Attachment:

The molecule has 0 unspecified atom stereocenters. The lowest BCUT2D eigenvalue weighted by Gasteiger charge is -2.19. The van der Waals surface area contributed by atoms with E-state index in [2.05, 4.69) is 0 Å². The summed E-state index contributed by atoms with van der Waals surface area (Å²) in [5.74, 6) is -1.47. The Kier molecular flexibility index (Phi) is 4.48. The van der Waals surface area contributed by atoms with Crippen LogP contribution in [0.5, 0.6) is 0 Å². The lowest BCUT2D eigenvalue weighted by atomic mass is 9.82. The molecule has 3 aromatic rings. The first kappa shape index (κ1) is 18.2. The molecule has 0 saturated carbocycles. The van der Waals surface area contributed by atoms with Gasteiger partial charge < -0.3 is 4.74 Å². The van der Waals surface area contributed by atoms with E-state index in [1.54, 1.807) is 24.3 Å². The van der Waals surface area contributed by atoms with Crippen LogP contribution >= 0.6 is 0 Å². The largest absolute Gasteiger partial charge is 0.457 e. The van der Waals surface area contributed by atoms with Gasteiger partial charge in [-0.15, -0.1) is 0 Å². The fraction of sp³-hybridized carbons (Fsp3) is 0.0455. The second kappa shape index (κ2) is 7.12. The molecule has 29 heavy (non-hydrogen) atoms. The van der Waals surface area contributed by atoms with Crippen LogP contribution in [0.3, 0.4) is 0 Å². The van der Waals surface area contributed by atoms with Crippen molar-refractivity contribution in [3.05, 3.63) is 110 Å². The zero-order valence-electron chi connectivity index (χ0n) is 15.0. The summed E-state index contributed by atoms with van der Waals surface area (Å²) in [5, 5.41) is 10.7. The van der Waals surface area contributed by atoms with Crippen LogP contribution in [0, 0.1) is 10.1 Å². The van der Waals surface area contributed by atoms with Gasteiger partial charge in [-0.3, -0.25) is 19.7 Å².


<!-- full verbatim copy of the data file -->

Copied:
The molecule has 0 unspecified atom stereocenters. The lowest BCUT2D eigenvalue weighted by Gasteiger charge is -2.19. The van der Waals surface area contributed by atoms with E-state index in [2.05, 4.69) is 0 Å². The summed E-state index contributed by atoms with van der Waals surface area (Å²) in [5.74, 6) is -1.47. The Kier molecular flexibility index (Phi) is 4.48. The van der Waals surface area contributed by atoms with Crippen LogP contribution in [0.5, 0.6) is 0 Å². The lowest BCUT2D eigenvalue weighted by atomic mass is 9.82. The molecule has 3 aromatic rings. The first kappa shape index (κ1) is 18.2. The molecule has 0 saturated carbocycles. The van der Waals surface area contributed by atoms with Gasteiger partial charge < -0.3 is 4.74 Å². The van der Waals surface area contributed by atoms with E-state index in [1.54, 1.807) is 24.3 Å². The van der Waals surface area contributed by atoms with Crippen LogP contribution >= 0.6 is 0 Å². The largest absolute Gasteiger partial charge is 0.457 e. The van der Waals surface area contributed by atoms with Gasteiger partial charge in [-0.15, -0.1) is 0 Å². The fraction of sp³-hybridized carbons (Fsp3) is 0.0455. The second kappa shape index (κ2) is 7.12. The molecule has 29 heavy (non-hydrogen) atoms. The van der Waals surface area contributed by atoms with Crippen LogP contribution in [0.3, 0.4) is 0 Å². The van der Waals surface area contributed by atoms with Crippen molar-refractivity contribution in [3.05, 3.63) is 110 Å². The zero-order valence-electron chi connectivity index (χ0n) is 15.0. The summed E-state index contributed by atoms with van der Waals surface area (Å²) in [5, 5.41) is 10.7. The van der Waals surface area contributed by atoms with Crippen LogP contribution in [0, 0.1) is 10.1 Å². The van der Waals surface area contributed by atoms with Gasteiger partial charge in [-0.3, -0.25) is 19.7 Å².